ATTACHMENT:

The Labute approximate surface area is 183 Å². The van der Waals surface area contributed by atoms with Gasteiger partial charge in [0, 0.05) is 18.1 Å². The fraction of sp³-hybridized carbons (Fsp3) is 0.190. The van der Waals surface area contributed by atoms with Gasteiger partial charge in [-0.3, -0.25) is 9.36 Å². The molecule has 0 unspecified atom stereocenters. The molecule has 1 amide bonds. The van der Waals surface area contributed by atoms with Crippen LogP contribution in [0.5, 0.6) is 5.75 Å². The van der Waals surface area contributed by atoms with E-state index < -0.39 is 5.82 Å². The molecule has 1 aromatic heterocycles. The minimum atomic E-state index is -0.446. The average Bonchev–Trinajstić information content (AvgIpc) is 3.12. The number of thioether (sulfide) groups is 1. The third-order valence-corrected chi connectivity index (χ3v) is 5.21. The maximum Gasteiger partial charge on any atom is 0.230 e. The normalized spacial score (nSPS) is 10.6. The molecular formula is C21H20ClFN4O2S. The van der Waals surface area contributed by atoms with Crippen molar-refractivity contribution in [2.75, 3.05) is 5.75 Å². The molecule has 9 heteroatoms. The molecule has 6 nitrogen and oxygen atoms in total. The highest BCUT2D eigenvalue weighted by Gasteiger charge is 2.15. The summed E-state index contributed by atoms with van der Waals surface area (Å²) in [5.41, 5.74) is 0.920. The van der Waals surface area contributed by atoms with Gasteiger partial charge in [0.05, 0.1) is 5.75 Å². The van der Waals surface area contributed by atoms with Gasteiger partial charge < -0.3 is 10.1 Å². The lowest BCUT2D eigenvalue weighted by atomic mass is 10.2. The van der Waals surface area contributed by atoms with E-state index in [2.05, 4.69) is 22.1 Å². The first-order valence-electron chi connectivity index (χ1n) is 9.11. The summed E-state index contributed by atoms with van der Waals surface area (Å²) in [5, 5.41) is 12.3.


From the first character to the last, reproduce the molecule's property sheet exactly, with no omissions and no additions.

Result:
The Labute approximate surface area is 183 Å². The van der Waals surface area contributed by atoms with Gasteiger partial charge in [0, 0.05) is 18.1 Å². The fraction of sp³-hybridized carbons (Fsp3) is 0.190. The van der Waals surface area contributed by atoms with Gasteiger partial charge in [-0.3, -0.25) is 9.36 Å². The molecule has 0 unspecified atom stereocenters. The molecule has 1 amide bonds. The van der Waals surface area contributed by atoms with Crippen LogP contribution in [0.5, 0.6) is 5.75 Å². The van der Waals surface area contributed by atoms with E-state index < -0.39 is 5.82 Å². The molecule has 1 aromatic heterocycles. The minimum atomic E-state index is -0.446. The average Bonchev–Trinajstić information content (AvgIpc) is 3.12. The number of thioether (sulfide) groups is 1. The third-order valence-corrected chi connectivity index (χ3v) is 5.21. The maximum Gasteiger partial charge on any atom is 0.230 e. The normalized spacial score (nSPS) is 10.6. The molecular formula is C21H20ClFN4O2S. The van der Waals surface area contributed by atoms with Crippen molar-refractivity contribution in [2.75, 3.05) is 5.75 Å². The molecule has 9 heteroatoms. The molecule has 6 nitrogen and oxygen atoms in total. The highest BCUT2D eigenvalue weighted by Gasteiger charge is 2.15. The summed E-state index contributed by atoms with van der Waals surface area (Å²) in [5.41, 5.74) is 0.920. The van der Waals surface area contributed by atoms with Gasteiger partial charge in [0.05, 0.1) is 5.75 Å². The van der Waals surface area contributed by atoms with Gasteiger partial charge < -0.3 is 10.1 Å². The lowest BCUT2D eigenvalue weighted by atomic mass is 10.2. The van der Waals surface area contributed by atoms with E-state index in [2.05, 4.69) is 22.1 Å². The first-order valence-electron chi connectivity index (χ1n) is 9.11. The summed E-state index contributed by atoms with van der Waals surface area (Å²) in [5, 5.41) is 12.3.